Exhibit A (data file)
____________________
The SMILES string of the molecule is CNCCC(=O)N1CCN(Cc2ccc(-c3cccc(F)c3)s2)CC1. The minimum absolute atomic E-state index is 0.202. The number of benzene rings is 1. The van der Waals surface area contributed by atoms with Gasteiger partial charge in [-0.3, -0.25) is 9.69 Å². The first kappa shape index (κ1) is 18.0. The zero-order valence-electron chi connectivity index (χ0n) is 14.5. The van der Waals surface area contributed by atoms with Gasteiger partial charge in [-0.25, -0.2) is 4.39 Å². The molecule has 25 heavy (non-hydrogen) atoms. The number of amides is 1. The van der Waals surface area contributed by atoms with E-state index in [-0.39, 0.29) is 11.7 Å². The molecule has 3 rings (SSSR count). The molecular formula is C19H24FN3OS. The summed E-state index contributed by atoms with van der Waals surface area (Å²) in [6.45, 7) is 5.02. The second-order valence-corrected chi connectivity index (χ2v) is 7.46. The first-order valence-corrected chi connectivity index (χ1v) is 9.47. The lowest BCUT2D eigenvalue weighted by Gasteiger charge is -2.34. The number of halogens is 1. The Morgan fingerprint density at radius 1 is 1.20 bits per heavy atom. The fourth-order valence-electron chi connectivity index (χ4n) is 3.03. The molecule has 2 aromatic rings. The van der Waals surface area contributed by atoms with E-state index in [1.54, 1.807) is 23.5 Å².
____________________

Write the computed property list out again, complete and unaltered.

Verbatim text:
The SMILES string of the molecule is CNCCC(=O)N1CCN(Cc2ccc(-c3cccc(F)c3)s2)CC1. The minimum absolute atomic E-state index is 0.202. The number of benzene rings is 1. The van der Waals surface area contributed by atoms with Gasteiger partial charge in [-0.3, -0.25) is 9.69 Å². The first kappa shape index (κ1) is 18.0. The zero-order valence-electron chi connectivity index (χ0n) is 14.5. The van der Waals surface area contributed by atoms with Gasteiger partial charge in [-0.25, -0.2) is 4.39 Å². The molecule has 25 heavy (non-hydrogen) atoms. The number of amides is 1. The van der Waals surface area contributed by atoms with E-state index in [-0.39, 0.29) is 11.7 Å². The molecule has 3 rings (SSSR count). The molecular formula is C19H24FN3OS. The summed E-state index contributed by atoms with van der Waals surface area (Å²) in [6.45, 7) is 5.02. The second-order valence-corrected chi connectivity index (χ2v) is 7.46. The first-order valence-corrected chi connectivity index (χ1v) is 9.47. The lowest BCUT2D eigenvalue weighted by Gasteiger charge is -2.34. The number of halogens is 1. The Morgan fingerprint density at radius 1 is 1.20 bits per heavy atom. The fourth-order valence-electron chi connectivity index (χ4n) is 3.03. The molecule has 2 aromatic rings. The van der Waals surface area contributed by atoms with E-state index in [1.54, 1.807) is 23.5 Å².